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Lessons from the Emperor’s Failed Strategies

July 18, 2010

The Emperor: downfall of an autocrat
© 1983 Ryszard Kapusinski
Vintage International, a division of Random House New York
Translated from Polish by William Brand and Katarzyna Mroczkwska-Brand

Rating 4 Star Excellent – History as literature

Kapusinski’s portrayal of Haile Selassie’s Palace and his downfall is based on the accounts of those who had ‘frequented the court’. Shortly after the Dergue Regime replaced the Empire, the author interviewed the emperor’s servants and courtiers. This was during the ‘madness of the fetasha”, the search; at that time every person, bus, home or neighbourhood was subject to search for counter revolutionary evidence. Teferra Gebrewold a former palace press handler and the author went at night and in great fear to the Addis Ababa hideouts of former palace staffers.

This book is recommended to all readers of history because of the universality of the story and its superb presentation. It is a must read for all expatriates coming to work in Ethiopia as insight into the palace is an example of how Ethiopians function within highly dysfunctional Ethiopian institutions. The dignitaries, bureaucrats and personal people, the factions who populated the palace when it was most powerful and their reformulation as the jailers, talkers and floaters when it was collapsing are instructive characterizations. I regret that I did not re-read this book, which I first read a decade ago, before my recent two year appointment in the Department of Surgery at the Black Lion Hospital in Addis Ababa, Ethiopia as I had forgotten some of its most important lessons.

The first of three sections entitled: “The Throne” describes the daily routine and administration of Ethiopia from the Palace by Haile Sellassie. Through the voices of the servants: one who removed the urine from the shoes of visitors who had to tolerate the behaviour of the emperors dog; the keeper of the pillows, who made sure that the his highnesses legs never dangled from the massive thrones; the third and most important doorman; the treasurer’s purse bearer; the cloak room attendant at the supreme court; the officer for the minister of ceremonies, and courtiers who are only identified by initials, the details of the palace and the administration of the Empire are understood. A direct account could not give the authenticity of these personal testimonies. Their rationalizations of the emperor’s motivations and behaviours is spoken in such reverential tone that sometimes it appears to be sarcasm, but it is not. The jostling for influence in the palace by the dignitaries, the bureaucrats and the ‘personal people’ (those that Haile Sellasie had raised from obscurity to the palace) demonstrates the power invested in one person. The personal people, who owed their existence in the palace to the emperor, were those he felt would be loyal.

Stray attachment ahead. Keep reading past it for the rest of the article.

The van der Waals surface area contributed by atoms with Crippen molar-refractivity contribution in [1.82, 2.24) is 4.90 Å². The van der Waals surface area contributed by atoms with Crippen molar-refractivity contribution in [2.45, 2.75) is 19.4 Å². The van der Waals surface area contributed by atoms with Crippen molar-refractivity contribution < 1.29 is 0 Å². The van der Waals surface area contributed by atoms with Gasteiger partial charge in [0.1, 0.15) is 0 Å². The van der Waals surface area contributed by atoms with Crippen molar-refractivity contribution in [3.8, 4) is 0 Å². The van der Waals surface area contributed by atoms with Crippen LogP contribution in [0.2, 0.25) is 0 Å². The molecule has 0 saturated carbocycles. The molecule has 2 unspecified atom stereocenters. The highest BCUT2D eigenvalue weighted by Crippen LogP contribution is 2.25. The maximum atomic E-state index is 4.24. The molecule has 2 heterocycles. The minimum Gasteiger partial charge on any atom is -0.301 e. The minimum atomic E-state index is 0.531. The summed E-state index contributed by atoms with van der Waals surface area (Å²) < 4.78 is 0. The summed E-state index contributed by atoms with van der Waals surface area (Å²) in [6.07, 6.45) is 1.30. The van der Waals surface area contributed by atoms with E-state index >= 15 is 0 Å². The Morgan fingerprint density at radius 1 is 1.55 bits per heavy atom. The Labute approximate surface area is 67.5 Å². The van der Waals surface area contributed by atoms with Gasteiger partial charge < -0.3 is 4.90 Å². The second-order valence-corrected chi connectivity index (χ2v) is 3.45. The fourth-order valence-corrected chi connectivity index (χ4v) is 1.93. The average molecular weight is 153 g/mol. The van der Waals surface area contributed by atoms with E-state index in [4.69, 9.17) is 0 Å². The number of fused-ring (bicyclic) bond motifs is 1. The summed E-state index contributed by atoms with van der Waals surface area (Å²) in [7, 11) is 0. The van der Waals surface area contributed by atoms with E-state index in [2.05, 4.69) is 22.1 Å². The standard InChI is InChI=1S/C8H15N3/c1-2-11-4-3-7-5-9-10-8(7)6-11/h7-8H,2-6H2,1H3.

The emperor started the day with an early morning walk through the grounds of the anniversary palace, his residence. He was accompanied sequentially by the head informers from the palace, the ministries and the police who updated him on the intrigues of the previous night. HS never made notes or comments and left the informers in suspense about what the others might have said. He then proceeded up the hill, for the business of the day in one of his 27 cars to Melanik’s palace. Outside the gates a few of the many written petitions from the impoverished citizenry would be gathered by the security staff and inside the gates a different crowd, the aristocrats, would vie for even the slightest attention from the emperor.

Each of the next four hours had a designated purpose. The hour of assignments held in the audience hall, included the promotion and demotions of the most minor to the most senior official; the hour of the cash box when hopeful ones swarmed like ants looking for payment in the golden room: the hour of the ministers when the affairs of the empire were managed; ministers dare not miss this hour, this would draw suspicion; it was also a time for them to report on the disorder in other ministries. For the emperor loyalty was the most important criteria. He preferred incompetent and corrupt ministers, so that ‘our people would have no doubt who was the sun and who the shadow); the last hour that for the Supreme Court occurred, in a building beside the palace. Standing on a platform the emperor would hear cases and pronounce sentence, there was no appeal. He then returned to the Anniversary palace for lunch with his extended family. When the emperor left for the day or travelled his empire Melanik’s palace was deserted except of courtiers and dignitaries not unlike the Black Lion hospital which is deserted by the surgeons and physicians at lunch time and on weekends.